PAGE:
Kennedy Space Center, Fla.
Orbiter Atlantis to Return to KSC Following Modification Period
The orbiter Atlantis is scheduled to be returned to Kennedy Space Center, Fla., atop NASA's 747 Shuttle Carrier Aircraft (SCA) this weekend after spending 19 months at the Rockwell International orbiter manufacturing facility in Palmdale, Calif.
On Thursday, Rockwell International will officially turn over Atlantis to the KSC/Lockheed Space Operations orbiter processing team to begin its return to KSC. The vehicle will be mated to the 747 SCA at Palmdale and depart about 8 a.m. EDT Friday, May 27. NASA managers are hoping for a one-day ferry flight if en route cross-country weather permits. A single stop will be necessary to refuel the 747.
Atlantis was ferried to Palmdale on Oct. 28, 1992, for its scheduled Orbiter Maintenance Down Period (OMDP), a series of equipment upgrades and inspections performed on every orbiter vehicle about once every three years. Atlantis was also modified with enhancements that will permit it to remain in space for longer periods of time and to dock with Russia's space station Mir next year.
"We have added substantially to the cryogenic capability of the vehicle which will allow us to remain in orbit longer than before," said Conrad Nagel, Atlantis' flow director.
Work completed on Atlantis includes:
- Improved nose wheel steering
- Uncommanded brake pressure enhancements
- Installation of the drag chute
- Elevon cove repair and thermal system modifications
- Installation of improved auxiliary power unit connections
- Russia's space station Mir docking modifications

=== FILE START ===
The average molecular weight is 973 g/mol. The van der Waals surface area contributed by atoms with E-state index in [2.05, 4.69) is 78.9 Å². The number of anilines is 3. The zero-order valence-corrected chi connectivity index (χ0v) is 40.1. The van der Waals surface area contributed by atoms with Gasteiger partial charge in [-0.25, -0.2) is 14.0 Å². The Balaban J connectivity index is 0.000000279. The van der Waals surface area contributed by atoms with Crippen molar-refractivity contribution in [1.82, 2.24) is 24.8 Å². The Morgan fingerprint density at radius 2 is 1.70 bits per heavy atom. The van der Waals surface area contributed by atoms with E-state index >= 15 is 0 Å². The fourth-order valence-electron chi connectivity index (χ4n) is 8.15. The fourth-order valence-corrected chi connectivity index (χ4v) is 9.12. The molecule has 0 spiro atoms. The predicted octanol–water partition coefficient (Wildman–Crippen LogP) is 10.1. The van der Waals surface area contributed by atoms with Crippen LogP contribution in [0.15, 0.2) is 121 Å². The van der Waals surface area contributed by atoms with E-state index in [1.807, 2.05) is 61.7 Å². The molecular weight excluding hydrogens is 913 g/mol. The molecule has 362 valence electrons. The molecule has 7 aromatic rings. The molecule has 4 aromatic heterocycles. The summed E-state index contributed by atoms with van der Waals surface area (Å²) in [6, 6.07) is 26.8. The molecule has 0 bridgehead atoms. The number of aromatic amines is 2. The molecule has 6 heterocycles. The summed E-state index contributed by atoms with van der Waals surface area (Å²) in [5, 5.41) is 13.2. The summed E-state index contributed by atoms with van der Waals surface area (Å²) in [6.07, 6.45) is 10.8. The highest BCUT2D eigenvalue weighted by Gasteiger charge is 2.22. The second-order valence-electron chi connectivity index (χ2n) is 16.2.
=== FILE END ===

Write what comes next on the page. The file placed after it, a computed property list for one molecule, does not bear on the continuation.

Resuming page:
- Extended duration orbiter (EDO) modification
- 5th power reactant storage and distribution tank set enhancements
In addition to these modifications, other work completed on Atlantis includes structural and strut inspections and ammonia boiler system servicing. Checkouts of vehicle systems were completed on the improved auxiliary power units, inertial measurement units, power reactant storage and distribution system and electrical, communications and main propulsion systems.
"The work performed on Atlantis over the past year-and-a-half will allow us to fly more often and with less restrictions," Nagel said. "The improvements will allow us to go places we have not been able to go before."
Atlantis' next flight is scheduled for late this year on an 11-day atmospheric sciences and environmental research mission. Following that, Atlantis' next five scheduled missions are to dock with Russia's space station Mir. The first docking mission is scheduled for launch in the summer of 1995.
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